Alan Bennett writes that “I’ve always had a soft spot for George III”, for no better reason than that he had studied the monarch’s reign at secondary school and then again at uni.
An excellent production of a modern classic with a towering central performance: Alan Bennett’s early 1990s play examines public versus private monarchical concerns at the end of the 18th century in the latest stream from National Theatre At Home.
The revival of Alan Bennett’s 1991 classic The Madness of King George III at Nottingham Playhouse couldn’t then be more relevant, a play that speaks to our interest in the people who govern us as well as concerns about fitness to rule, mental health and its treatment.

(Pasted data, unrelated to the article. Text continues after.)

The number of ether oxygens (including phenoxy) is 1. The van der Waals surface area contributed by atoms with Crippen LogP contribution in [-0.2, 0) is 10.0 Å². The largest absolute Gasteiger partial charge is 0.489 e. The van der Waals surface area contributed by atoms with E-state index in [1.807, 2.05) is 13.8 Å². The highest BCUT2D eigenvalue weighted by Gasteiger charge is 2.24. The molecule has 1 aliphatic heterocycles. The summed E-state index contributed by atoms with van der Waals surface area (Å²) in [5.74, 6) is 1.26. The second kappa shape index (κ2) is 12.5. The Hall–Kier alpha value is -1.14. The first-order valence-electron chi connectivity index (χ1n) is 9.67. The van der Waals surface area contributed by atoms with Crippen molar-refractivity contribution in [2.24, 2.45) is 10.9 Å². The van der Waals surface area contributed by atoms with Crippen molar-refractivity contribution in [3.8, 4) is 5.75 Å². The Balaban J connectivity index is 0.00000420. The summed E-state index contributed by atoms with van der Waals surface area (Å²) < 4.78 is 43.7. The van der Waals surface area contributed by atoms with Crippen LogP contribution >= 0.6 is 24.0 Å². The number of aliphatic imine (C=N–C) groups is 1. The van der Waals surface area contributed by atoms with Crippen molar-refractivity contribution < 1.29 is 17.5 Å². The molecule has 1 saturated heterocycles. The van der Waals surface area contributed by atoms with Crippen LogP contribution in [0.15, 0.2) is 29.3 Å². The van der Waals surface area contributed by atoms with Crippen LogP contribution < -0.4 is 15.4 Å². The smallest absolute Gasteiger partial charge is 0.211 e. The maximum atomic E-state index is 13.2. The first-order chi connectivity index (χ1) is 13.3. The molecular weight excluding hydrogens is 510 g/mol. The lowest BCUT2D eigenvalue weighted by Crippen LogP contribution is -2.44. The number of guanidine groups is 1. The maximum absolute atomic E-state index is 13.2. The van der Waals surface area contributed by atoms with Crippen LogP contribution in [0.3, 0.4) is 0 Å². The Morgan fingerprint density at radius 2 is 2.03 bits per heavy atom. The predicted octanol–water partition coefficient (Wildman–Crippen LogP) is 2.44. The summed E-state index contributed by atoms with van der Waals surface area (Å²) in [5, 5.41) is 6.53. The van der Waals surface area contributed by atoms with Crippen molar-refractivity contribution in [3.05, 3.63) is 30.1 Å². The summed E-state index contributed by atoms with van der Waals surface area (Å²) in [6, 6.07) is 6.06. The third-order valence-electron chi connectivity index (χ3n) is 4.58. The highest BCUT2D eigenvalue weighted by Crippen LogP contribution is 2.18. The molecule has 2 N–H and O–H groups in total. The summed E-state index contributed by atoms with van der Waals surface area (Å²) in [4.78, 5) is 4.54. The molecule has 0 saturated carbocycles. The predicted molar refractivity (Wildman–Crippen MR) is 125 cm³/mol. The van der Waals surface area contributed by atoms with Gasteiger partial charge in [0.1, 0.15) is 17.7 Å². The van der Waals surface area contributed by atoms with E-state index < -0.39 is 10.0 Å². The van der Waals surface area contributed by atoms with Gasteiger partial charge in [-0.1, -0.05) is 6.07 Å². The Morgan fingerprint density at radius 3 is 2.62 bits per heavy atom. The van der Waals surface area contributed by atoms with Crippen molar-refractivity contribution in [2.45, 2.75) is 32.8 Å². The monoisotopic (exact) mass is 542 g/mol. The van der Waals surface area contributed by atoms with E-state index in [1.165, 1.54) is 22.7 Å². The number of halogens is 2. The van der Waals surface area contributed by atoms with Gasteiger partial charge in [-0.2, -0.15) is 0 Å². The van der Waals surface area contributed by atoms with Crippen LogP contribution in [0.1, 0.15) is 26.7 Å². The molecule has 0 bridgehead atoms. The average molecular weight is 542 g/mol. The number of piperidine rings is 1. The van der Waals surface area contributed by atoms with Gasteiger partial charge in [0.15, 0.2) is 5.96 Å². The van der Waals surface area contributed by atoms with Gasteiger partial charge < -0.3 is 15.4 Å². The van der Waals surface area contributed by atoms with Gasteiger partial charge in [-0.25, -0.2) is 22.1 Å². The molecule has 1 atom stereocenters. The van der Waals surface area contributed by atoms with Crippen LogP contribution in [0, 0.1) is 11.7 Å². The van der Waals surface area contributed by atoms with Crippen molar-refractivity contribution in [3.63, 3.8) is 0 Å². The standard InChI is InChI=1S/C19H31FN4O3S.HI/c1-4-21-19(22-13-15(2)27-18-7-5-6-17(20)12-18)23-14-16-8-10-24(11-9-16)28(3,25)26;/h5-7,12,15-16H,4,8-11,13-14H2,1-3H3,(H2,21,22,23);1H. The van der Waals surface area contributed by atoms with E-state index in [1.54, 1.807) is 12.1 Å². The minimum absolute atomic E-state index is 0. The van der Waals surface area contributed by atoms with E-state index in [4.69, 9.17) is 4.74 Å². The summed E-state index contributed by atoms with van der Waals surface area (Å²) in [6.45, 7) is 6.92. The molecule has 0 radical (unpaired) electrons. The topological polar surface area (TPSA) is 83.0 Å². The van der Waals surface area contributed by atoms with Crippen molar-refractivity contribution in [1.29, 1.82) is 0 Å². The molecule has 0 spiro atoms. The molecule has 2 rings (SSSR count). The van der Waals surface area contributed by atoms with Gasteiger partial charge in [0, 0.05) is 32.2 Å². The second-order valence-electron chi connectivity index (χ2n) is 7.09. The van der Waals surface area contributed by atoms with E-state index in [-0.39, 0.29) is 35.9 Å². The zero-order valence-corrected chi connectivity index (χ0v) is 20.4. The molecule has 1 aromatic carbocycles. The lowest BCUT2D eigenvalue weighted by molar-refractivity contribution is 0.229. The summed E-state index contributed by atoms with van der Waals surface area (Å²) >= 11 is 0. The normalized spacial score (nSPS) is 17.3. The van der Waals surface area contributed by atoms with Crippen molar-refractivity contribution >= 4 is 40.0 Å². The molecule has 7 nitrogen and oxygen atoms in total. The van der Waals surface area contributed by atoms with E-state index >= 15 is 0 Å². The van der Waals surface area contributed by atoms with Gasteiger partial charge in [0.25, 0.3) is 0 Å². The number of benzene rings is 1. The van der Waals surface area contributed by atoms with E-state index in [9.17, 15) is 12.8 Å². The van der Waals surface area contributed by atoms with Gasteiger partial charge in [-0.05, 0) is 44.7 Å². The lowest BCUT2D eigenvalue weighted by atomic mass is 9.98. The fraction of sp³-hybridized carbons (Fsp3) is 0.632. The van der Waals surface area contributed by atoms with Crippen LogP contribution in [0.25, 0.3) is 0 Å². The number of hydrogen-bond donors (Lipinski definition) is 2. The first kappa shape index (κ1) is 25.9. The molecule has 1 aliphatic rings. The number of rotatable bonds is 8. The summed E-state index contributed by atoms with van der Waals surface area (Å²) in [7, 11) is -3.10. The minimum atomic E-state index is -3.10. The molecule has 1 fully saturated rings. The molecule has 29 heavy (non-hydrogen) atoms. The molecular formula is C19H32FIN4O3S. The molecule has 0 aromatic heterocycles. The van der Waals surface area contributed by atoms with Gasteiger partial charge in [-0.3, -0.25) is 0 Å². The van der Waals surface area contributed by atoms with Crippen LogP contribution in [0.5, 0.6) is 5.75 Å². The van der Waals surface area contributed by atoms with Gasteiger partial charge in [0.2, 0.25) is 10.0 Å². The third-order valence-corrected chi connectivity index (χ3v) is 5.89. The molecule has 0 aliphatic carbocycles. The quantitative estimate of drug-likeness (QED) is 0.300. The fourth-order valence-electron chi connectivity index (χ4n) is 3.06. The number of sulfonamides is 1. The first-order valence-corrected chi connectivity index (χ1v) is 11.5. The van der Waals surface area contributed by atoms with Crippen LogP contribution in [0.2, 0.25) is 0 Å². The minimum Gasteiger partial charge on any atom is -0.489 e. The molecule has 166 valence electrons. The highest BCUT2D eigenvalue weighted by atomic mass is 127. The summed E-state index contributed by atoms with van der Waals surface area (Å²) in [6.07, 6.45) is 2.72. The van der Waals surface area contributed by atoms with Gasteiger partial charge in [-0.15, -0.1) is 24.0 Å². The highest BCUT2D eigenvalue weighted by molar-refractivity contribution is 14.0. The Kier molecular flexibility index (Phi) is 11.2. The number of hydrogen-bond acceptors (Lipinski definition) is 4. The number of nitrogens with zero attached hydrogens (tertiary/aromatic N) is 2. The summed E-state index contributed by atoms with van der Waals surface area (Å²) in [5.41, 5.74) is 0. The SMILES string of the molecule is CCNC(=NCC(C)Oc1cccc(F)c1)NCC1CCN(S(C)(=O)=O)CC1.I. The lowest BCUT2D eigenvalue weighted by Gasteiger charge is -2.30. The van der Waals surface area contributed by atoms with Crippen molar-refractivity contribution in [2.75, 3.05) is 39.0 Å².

I was glad to see the RSC’s recent Twelfth Night (starring Adrian Edmondson and Kara Tointon) has become part of its CD collection, saving several musical performances and songs for eternity
This year’s seasonal offering in the Royal Shakespeare Theatre is a grand affair as David Edgar (it was he who famously adapted Dickens’ Nicholas Nickleby for the company back in 1980) tackles A Christmas Carol.
A musical about Nell Gwynn, when ‘orange’ is notoriously the most difficult word with which to rhyme? Sounds a tough prospect. As it happens, this isn’t strictly a musical, it’s a comedy with music. It’s also a drama with music.
First performed in 1775, The Rivals is still standing the test of time, it seems, and never more evident than with this production at the glorious Bristol Old Vic. The eloquent dialogue (written by Richard Brinsley Sheridan) mingled with a few cheeky modern slants, made for an extremely entertaining and wondrous evening at the theatre.